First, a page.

The Inexplicable Magic of The Gates by
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The Gates – Central Park, New York  2005

I’m a art-lover and avid museum-goer with what I guess is eclectic taste.   For example   I don’t like abstract art.  (See In the Abstract)

And yet although I prefer representational art,  I also like art that’s a bit phantasmic like Franz Marc’s blue horses and Marc Chagall’s flying bovines!  (See Chagall’s Cows)

And I’ve always been fascinated by the site-specific installations of Christo and Jeanne-Claude.

As you may know,  Christo and Jeanne-Claude’s world-famous projects include Berlin’s Reichstag,  the building the couple and their crew wrapped in 100,000 square meters of silver fabric in 1995;  and the 1991 Umbrellas Japan – USA project when they erected over 3,000 giant blue and yellow umbrellas simultaneously in Ibaraki,  Japan and on the Tejon Mountain Pass in California.

Wrapped Reichstag – Berlin

Umbrellas – Ibaraki, Japan

Umbrellas – Tejon Mountain Pass,  California

Both born in 1935 – he in Bulgaria and she in Morocco of French parents –  Christo Javacheff and Jeanne-Claude Denat de Guillebon met as young artists in Paris,  married in 1960 and began working together to conceive,  elicit funding,  and install their environmental projects.

Jeanne-Claude died in 2009,  and Christo in 2020,  and the following year both were honored posthumously in Paris when their former crew wrapped L’Arc de Triomphe in 25,000 square meters of silvery fabric and 3,000 meters of red rope.

Wrapped L’Arc de Triomphe – Paris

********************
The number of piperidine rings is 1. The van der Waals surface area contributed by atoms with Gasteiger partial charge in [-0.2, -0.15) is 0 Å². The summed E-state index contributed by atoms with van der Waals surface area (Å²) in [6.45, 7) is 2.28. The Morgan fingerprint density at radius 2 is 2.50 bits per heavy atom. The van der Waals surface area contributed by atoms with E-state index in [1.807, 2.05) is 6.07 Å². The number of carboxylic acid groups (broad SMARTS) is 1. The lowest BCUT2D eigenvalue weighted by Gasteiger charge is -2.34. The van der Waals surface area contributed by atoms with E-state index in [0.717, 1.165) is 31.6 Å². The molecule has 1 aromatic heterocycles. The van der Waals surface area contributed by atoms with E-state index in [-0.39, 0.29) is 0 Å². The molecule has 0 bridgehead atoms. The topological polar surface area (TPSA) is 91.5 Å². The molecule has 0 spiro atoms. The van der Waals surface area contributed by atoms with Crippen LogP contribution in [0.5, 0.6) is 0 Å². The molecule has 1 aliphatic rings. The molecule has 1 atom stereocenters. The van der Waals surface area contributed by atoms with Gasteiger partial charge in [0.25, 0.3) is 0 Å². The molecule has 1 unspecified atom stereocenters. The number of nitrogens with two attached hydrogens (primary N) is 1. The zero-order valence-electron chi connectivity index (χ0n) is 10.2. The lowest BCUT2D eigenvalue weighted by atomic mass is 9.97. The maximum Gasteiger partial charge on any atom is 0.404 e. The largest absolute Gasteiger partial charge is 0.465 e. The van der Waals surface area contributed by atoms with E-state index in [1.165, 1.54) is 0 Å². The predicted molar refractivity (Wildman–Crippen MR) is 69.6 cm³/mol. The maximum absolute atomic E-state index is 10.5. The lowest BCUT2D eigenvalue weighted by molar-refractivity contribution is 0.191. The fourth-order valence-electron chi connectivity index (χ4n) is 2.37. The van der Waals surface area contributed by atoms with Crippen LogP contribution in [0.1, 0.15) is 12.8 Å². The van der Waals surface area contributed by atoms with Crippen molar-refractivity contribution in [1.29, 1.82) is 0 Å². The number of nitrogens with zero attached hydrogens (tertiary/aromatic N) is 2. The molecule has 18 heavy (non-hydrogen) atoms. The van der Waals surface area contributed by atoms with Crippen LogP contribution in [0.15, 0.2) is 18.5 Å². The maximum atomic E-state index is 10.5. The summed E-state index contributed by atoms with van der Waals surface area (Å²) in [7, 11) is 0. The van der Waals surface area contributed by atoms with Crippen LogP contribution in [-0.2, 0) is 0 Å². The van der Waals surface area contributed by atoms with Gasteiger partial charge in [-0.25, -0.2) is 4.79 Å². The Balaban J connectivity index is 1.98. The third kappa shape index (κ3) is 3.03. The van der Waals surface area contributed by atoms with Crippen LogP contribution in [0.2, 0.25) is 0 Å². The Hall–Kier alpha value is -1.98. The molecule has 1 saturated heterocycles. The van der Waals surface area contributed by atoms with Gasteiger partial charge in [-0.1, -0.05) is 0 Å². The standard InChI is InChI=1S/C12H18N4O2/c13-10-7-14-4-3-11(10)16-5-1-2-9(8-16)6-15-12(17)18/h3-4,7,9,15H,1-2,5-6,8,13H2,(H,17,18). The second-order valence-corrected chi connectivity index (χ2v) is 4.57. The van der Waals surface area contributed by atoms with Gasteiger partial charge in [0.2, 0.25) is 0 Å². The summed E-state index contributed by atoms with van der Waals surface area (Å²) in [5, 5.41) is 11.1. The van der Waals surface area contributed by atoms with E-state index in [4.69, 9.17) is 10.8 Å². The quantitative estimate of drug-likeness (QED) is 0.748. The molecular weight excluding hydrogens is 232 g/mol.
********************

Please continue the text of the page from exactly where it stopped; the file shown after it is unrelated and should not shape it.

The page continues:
But thankfully back in 2005 we New Yorkers got to know them when Christo and Jeanne-Claude brought The Gates to Central Park.

The artists and their crew installed 7,500 vinyl “gates” along 23 miles of pathways in the park and hung panels of orange fabric from each.   Then on February 12,  New York’s Mayor Bloomberg,  with Christo and Jeanne-Claude at his side,  officially opened the exhibit and for two weeks thousands of New Yorkers and tourists walked through the park and passed under The Gates.

Of course the project had it’s detractors – some  felt the installation defaced the landscape or obstructed cyclists or prevented visitors from enjoying the park.   But for me and I’m sure for most of us who walked under The Gates in that grim February weather,  the experience seemed inexplicably magical,  as if a ray of sunlight was following us thru the park!

And it was a constant topic of conversation.   “Have you seen The Gates yet?”,  we asked our friends,  and I even remember asking strangers on the bus.   And day and night Central Park was full of happy crowds.

Each time I was in the park everyone I saw seemed to have the same reaction – an irresistible urge to smile,  and inevitably I bumped into someone I knew,  and I even met my mailman there one day.   And once I passed a guy with a very frisky dog  on a leash.   “She’s not always this excitable”,  he said pointing to his dog,  “she feels the energy and knows something special is going on.”

At that time my friend Shel and I played tennis in the evenings at courts north of the city.   Driving home I’d take the 96th Street transverse through Central Park,  and turn south on Fifth Avenue.   Then driving down Fifth I could see some of The Gates that extended to that corner of the park,  and as I drove by the sight always made me smile.

Then one night coming home from tennis,  I exited the transverse and heading down Fifth I turned my head to look toward the park,  and my heart sank.

The exhibit had ended and The Gates and their inexplicable magic were gone.

Dana Susan Lehrman

 

 

 

 

 

 


Jeanne-Claude and Christo

Profile photo of Dana Susan Lehrman Dana Susan Lehrman
This retired librarian loves big city bustle and cozy country weekends, friends and family, good books and theatre, movies and jazz, travel, tennis, Yankee baseball, and writing about life as she sees it on her blog World Thru Brown Eyes!